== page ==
Why is it good to prepare for an interview?
You may have a really strong portfolio but unless you can sell yourself in an interview, you may find getting that all-important job may be severely hampered. Some companies and agencies even include tests as part of the interview process to help whittle down applicants, after-all you may be one of up to several hundred applicants, preparing for them can make all the difference.
What should I prepare?
The more you know about the interview that you are applying for, the better you can prepare for it. Asking a few simple questions can immediately put you ahead of the rest of the applicants. Here are a few examples.
- What should I bring with me?
Chances are you will be asked to take along a portfolio. There is no harm contacting the company you are applying to, to ask them what they will want you to bring.
- What should I wear?
Some companies within the creative industries are very relaxed, and wouldn’t expect you to turn up in a suit. Usually a company will advise you on this, although this decision is often seen as part of the interview process. If you turn up looking scruffy what are you saying about yourself?
- Where and when the interview will happen?
Make sure you are clear as to where the interview will be taking place and at one what time, if you unfamiliar with the location its worth spending time before your interview investigating its location, and how long it will take you to get there. There is nothing worse than being late for an interview, if you are given them a courtesy phone call to explain why, don’t say you overslept!
- Who will be interviewing you.
If possible find out who will be interviewing you. Research them, find out their role at the company and any projects they may have worked on.
- Are there any tests?
Knowing if the company will test you in some manner will give you the time you need too both practice and prepare for them more specifically. You should be prepared to take some kind of test the type of test will be dependant on the nature of the job applied for, for example if you apply to a job agency there is a good chance they will run a psychometric test to evaluate your abilities in such areas as verbal reasoning, numerical reasoning or diagrammatic reasoning. With this in mind it is always advisable to undertake similar tests before a real interview.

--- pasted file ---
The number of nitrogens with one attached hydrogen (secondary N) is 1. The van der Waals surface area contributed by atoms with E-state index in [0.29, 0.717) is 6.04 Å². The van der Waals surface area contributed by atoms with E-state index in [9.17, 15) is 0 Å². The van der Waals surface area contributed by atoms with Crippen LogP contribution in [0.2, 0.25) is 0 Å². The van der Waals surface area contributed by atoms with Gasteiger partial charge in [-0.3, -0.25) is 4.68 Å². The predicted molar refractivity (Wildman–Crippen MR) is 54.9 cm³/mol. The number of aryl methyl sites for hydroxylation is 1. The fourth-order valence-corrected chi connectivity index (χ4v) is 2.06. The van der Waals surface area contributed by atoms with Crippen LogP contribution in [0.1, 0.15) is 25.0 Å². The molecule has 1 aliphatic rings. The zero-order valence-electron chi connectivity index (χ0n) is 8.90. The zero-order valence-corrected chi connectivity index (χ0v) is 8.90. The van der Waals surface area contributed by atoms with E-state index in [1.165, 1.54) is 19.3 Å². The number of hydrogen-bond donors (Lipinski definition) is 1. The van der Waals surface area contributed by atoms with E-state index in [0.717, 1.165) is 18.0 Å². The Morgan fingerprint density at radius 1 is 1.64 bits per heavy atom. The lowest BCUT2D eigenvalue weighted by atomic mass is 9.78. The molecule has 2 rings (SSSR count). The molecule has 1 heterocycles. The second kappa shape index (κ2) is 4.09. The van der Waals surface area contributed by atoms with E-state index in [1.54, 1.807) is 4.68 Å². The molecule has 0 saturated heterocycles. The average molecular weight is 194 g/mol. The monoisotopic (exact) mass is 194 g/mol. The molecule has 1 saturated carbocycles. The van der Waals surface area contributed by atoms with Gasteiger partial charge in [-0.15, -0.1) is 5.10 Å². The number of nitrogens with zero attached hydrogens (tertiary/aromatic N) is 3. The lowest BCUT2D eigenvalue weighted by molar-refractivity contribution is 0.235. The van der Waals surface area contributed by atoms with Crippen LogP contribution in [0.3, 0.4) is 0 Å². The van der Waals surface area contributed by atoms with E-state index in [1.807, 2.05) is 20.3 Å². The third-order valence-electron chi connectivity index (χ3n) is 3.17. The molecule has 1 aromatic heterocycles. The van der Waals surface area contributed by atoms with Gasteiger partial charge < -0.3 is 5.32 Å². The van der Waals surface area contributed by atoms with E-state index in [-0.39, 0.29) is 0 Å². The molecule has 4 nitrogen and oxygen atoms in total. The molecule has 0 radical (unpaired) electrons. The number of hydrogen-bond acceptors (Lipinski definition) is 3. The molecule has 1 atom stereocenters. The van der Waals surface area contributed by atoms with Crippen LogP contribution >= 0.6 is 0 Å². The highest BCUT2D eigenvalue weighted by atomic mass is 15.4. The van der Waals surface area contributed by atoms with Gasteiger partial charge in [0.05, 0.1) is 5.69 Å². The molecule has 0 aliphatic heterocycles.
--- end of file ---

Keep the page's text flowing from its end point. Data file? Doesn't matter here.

Some tests will be more specifically tailored to the role applied for, for example as a graphic designer you may be asked to take a test on Indesign, Quark or other software so that the employers can get a better understanding of your level of knowledge, you should therefore be up to date with the technologies applicable to your selected job.
What type of questions may I get?
Be prepared for any question, included are a few examples of the types of question that might be asked of you.
- What is your strongest (or weakest piece) of work?
Of course your portfolio or showreel should include all your strongest work. You should be able to identify the strongest and weakest examples.
- How would you do this?
You may be asked to describe a process used to create a certain piece of work, this question can help employers identify your ability to use certain tools without a book or guidance.
- Where do you see yourself in five years time?
You should be as honest as possible with this question, having a career goal and focus gives you ambition, a trait which employers want to see in their staff. For example, if you see yourself being a creative director say so, but avoid saying you want to be a creative director for a company other than the one that is interviewing you.
- Why do you want to work for us?
In this case it is easier to write what you shouldn’t say rather than what you should. Never say “I don’t know” or “for the money” or “you’re advertising”. Identify what about the company interests you, and where you see yourself fitting in within the company.
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Turn off your mobile phone before the interview. It is incredibly rude to have your phone go off mid interview.
Do not chew gum. It doesn’t look professional.